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by Teresa M. Amabile and Mukti Khaire
Your organization could use a bigger dose of creativity. Here¶s what to do about it.
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Creativity has always been at the heart of business, but until now it hasn¶t been at the top of the
management agenda. By definition the ability to create something novel and appropriate,
creativity is essential to the entrepreneurship that gets new businesses started and that sustains
the best companies after they have reached global scale. But perhaps because creativity was
considered unmanageable²too elusive and intangible to pin down²or because concentrating on
it produced a less immediate payoff than improving execution, it hasn¶t been the focus of most
managers¶ attention.

Creativity has, however, long been a focus of academics in fields ranging from anthropology to
neuroscience, and has enticed management scholars as well. Therefore, a substantial body of
work on creativity has been available to any businessperson inclined to step back from the fray
of daily management and engage in its questions. And that¶s suddenly very fortunate, because
what used to be an intellectual interest for some thoughtful executives has now become an urgent
concern for many. The shift to a more innovation-driven economy has been abrupt. Today,
execution capabilities are widely shared and the life cycles of new offerings are short. As
competition turns into a game of who can generate the best and greatest number of ideas,
creativity scholars are being asked pointed questions about their research. What does it mean?
How relevant is it? Ôoes it offer guidance on the decisions that leaders in creativity-dependent
businesses have to make?

To help make the connections between theory and practice, we recently convened a two-day
colloquium at Harvard Business School, inviting business leaders from companies whose success
depends on creativity²such as design consultancy Iԏ , technology innovator  Ink, internet
giant Google, and pharmaceutical leader Novartis. At the gathering, leading scholars presented
their newest and most important research. In all, we brought together nearly 100 people who
were deeply concerned with the workings of creativity in organizations and let the sparks fly.

ver those two days, we saw a new agenda for business leadership begin to take shape. At first,
we heard skepticism that creativity should be managed at all. Intuit cofounder Scott Cook, for
example, wondered whether management was ³a net positive or a net negative´ for creativity. ³If
there is a bottleneck in organizational creativity,´ he asked, ³might it be at the top of the bottle?´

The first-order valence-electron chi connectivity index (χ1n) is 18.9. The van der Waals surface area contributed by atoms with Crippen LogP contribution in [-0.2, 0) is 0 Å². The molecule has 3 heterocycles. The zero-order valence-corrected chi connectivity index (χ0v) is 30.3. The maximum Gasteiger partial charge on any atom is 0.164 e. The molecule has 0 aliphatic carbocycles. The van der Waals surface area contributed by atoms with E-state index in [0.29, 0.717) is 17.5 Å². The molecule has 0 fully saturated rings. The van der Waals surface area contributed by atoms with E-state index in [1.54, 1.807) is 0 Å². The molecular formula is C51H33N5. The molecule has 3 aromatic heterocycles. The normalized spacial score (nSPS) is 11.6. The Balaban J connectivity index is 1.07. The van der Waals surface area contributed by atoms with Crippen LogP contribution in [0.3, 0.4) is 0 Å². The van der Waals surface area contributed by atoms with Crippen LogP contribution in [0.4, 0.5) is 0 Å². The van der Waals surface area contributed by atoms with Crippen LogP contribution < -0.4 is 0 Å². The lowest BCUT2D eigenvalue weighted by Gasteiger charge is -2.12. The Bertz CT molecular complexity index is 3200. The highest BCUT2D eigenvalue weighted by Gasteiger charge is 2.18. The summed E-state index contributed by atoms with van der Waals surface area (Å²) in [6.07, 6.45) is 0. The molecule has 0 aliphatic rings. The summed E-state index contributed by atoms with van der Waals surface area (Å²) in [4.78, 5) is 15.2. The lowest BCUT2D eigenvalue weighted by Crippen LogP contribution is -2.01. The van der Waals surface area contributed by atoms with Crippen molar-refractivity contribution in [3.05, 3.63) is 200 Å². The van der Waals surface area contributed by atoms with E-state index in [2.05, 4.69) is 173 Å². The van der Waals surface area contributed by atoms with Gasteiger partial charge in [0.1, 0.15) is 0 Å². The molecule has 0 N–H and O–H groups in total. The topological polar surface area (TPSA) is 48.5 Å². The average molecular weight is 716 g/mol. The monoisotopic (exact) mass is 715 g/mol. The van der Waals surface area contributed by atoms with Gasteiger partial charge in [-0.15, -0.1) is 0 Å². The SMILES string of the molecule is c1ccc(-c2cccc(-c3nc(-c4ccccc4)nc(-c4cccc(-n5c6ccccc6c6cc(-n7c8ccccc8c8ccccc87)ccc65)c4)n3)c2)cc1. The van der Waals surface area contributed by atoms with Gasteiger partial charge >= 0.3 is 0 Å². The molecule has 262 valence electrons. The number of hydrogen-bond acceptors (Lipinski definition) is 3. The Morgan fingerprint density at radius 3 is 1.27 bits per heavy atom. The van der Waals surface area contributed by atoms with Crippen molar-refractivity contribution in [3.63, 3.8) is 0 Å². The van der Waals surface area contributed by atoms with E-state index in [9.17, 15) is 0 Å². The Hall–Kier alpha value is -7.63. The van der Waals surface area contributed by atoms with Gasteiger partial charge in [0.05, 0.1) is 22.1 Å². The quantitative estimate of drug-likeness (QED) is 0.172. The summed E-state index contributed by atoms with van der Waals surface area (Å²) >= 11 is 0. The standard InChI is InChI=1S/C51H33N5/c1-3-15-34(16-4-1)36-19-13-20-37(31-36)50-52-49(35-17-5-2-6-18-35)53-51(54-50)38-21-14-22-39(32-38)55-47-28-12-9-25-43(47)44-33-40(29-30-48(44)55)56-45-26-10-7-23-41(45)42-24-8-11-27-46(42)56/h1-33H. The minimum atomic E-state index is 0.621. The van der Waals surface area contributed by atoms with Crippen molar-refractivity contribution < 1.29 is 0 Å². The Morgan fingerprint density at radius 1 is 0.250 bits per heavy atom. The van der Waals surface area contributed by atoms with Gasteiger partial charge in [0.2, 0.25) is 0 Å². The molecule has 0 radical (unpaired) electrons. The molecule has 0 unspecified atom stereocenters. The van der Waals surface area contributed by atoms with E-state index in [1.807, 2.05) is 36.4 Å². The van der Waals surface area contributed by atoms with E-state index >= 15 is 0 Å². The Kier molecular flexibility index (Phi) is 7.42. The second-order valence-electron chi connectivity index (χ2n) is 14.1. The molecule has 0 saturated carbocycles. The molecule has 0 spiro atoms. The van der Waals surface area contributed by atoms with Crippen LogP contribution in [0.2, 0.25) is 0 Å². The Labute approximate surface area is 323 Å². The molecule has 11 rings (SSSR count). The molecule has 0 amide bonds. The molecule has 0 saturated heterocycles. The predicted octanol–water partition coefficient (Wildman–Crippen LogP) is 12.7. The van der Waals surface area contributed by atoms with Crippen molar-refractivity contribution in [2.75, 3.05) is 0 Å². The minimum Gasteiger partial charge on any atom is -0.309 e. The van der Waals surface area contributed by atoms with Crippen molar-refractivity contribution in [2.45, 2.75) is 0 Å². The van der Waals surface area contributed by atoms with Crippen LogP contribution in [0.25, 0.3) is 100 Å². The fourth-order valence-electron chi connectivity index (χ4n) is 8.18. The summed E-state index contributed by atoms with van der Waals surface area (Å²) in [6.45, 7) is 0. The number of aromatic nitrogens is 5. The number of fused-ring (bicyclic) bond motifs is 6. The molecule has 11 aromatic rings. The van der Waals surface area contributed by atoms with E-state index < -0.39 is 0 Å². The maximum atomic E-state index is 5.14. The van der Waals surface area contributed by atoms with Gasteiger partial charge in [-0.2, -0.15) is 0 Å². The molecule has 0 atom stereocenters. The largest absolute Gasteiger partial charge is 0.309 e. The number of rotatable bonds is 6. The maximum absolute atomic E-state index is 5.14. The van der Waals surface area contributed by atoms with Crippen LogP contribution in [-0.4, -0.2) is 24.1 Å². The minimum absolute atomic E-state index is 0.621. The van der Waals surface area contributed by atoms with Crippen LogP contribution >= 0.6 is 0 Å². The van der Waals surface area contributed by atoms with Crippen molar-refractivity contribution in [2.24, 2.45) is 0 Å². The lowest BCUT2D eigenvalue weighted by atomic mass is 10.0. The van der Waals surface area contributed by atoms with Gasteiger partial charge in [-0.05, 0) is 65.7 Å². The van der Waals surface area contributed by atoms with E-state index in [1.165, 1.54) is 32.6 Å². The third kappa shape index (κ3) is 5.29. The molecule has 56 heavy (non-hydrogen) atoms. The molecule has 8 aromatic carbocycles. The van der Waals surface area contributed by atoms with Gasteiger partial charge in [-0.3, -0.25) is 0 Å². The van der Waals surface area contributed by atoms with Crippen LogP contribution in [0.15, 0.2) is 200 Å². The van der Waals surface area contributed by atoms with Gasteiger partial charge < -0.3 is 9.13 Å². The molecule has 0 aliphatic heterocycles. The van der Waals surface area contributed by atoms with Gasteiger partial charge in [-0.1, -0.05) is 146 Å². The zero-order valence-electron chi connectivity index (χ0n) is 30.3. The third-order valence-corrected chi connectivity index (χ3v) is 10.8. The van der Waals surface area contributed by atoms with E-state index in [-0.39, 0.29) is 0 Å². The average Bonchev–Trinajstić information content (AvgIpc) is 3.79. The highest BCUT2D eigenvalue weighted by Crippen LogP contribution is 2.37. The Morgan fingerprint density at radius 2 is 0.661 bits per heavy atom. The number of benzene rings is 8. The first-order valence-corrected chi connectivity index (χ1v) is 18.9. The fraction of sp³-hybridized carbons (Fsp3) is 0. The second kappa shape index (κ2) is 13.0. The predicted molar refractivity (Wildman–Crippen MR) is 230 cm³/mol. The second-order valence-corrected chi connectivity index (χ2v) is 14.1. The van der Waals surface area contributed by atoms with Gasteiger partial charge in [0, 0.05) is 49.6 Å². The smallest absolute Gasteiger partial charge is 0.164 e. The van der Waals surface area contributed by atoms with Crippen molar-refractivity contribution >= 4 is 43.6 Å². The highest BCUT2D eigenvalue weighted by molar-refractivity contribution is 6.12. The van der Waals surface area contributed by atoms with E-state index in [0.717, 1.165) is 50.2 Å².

By the colloquium¶s end, however, most attendees agreed that there | a role for management in
the creative process; it is just different from what the traditional work of management might
suggest. The leadership imperatives we discussed, which we share in this article, reflect a
viewpoint we came to hold in common: ne doesn¶t manage creativity. ne manages 
creativity.

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The first priority of leadership is to engage the right people, at the right times, to the right degree
in creative work. That engagement starts when the leader recasts the role of employees. Rather
than simply roll up their sleeves and execute top-down strategy, employees must contribute
imagination. As Cook put it, ³Traditional management prioritizes projects and assigns people to
them. But increasingly, managers are not the source of the idea.´

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Cook told the story of an eye-opening analysis of innovations at Google: Its founders tracked the
progress of ideas that they had backed versus ideas that had been executed in the ranks without
support from above, and discovered a higher success rate in the latter category. Similarly, it was
noted that xhilip Rosedale, the founder and chairman of Linden Lab, the fast-growing company
that manages Second Life, claims to give most workers enormous autonomy, and says the
greatest successes come from workers¶ own initiatives.

Research by Israel Ôrori, a professor at the College of Management in Israel, and Benson Honig,
a professor at Wilfrid Laurier University in Canada, highlights the hazards of not distributing
creative responsibilities across the organization. They observed an internet start-up offering a
new, sophisticated form of computer graphics from its inception in 1996 until its collapse, seven
years later. While the venture enjoyed initial success, it was ultimately unsustainable because it
depended too much on the genius of its award-winning artist-founder²and took organizational
creativity for granted.